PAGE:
ONLINE BOOK Cleaning With Common Sense
Families can talk about books dealing with teen drug addiction. Do stories like this one do anything to either prevent -- or normalize -- teen drug use? How does this book compare to other media -- books, movies, etc. -- that deal with drug addiction?
ONLINE BOOK Cleaning With Common Sense
How does this book compare to Reed's other novel Beautiful, which also deals with mature subjects, such as rape, teen sex, and drug use? Are there any topics that are too mature for teens? Or is it important for books to tackle tough topics?
Parents need to know that Karen M. McManus' One of Us Is Lying is a murder mystery set in a high school. Four teens are suspects in the death of a classmate. They were in detention with the boy when he died, but no one saw anyone do anything to him. The mystery has many twists and turns, plus romance, social drama, and bullying of all types (verbal, physical, and online). Teen make-out sessions are described in detail. Kids drink and get offered drugs at parties, spread rumors, and gossip about one another, and occasionally swear, including "s--t," f--k," and "a--hole." Much of the plot involves kids keeping big secrets from friends and family, which provides good discussion topics. The online bullying in the book raises lots of ethical questions and will give readers much to discuss.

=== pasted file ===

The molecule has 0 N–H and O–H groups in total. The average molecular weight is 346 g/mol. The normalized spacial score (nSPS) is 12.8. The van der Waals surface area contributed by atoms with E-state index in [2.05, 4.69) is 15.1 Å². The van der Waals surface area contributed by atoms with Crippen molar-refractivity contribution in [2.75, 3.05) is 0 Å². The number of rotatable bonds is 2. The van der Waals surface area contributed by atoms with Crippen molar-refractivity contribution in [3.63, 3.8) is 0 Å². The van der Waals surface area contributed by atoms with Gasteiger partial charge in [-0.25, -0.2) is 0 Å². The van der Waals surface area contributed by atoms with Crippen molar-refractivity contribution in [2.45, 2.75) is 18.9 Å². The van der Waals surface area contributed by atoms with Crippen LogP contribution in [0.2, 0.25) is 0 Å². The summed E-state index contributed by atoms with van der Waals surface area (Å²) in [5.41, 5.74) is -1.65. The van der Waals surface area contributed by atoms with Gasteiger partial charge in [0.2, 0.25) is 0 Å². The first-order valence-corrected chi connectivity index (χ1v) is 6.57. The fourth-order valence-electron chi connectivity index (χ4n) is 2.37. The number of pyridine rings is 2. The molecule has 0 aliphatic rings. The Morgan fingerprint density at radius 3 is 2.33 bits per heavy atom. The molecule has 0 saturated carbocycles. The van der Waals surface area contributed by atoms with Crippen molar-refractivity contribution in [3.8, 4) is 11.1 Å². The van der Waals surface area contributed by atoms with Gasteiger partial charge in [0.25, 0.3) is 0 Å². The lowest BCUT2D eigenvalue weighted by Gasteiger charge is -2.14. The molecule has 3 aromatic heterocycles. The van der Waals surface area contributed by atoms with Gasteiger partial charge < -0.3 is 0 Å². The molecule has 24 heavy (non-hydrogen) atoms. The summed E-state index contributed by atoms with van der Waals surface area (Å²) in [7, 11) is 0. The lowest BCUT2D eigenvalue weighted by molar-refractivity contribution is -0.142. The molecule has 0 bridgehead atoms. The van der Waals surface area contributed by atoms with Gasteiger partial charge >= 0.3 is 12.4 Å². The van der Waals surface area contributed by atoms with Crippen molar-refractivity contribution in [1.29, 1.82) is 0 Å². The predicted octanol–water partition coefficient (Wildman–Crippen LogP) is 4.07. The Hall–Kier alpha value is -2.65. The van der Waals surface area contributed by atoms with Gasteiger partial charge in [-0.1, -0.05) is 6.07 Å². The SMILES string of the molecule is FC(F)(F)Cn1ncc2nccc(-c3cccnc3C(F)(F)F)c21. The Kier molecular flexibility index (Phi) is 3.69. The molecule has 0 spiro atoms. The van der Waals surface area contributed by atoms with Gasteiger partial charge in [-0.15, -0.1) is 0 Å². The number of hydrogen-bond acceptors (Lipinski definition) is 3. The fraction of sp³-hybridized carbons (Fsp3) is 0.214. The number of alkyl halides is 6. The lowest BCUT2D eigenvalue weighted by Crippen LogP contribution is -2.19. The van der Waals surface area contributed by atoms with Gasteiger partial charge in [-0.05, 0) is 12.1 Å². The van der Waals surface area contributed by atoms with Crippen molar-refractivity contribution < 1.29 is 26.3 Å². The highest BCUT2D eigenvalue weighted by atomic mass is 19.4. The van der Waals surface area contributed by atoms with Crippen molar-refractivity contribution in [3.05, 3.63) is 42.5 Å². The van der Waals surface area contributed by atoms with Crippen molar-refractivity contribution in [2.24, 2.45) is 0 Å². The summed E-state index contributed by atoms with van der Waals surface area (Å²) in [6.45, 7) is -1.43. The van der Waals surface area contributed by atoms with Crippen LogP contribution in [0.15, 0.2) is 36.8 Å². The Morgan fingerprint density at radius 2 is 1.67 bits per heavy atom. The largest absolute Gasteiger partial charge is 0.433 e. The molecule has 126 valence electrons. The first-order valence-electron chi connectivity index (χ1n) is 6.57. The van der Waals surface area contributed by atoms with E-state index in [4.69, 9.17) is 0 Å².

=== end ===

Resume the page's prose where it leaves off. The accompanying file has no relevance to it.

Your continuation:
This fun, engrossing murder mystery will keep readers guessing until the end. If The Breakfast Club and Gossip Girl had a baby who was raised by Agatha Christie, the result would be One of Us Is Lying. Author Karen M. McManus starts with character clichés -- the smart overachiever, the pretty and popular airhead, the good ol' boy jock, and the handsome but possibly dangerous drug dealer -- but moves past that to show most people are more than what they seem, for good and for bad. Overall, the book is a page-turner of a whodunnit.
The story is told in alternating first person by the four main characters. This approach allows the reader to see how each character views the others and gives insight into what the character is hiding. The downside is that the character voices are too similar early on in the book, making switching between them confusing at times. Even though most of the book is fun, fast reading, the action bogs down in the middle and the romance storylines get tedious. The character arcs are very good, and the story picks up after the halfway point, with lots of great twists and turns.
Parents need to know that this humorous science fiction thriller deals with a high-stakes online contest that mixes puzzles with video game violence. Set in a depressed future United States, where most people escape into virtual reality, it features a bunch of tough-talking teens fighting to keep their online playground out of the hands of an evil corporation.
Layered with inside jokes and sly references that will appeal to a wide range of readers, READY PLAYER ONE is a smart, funny thriller that both celebrates and critiques online culture. The author is accomplished at developing suspense even though much of the narrative is set in virtual reality. The puzzles are intriguing, the action is intense, and the payoff at the end is worth all the buildup.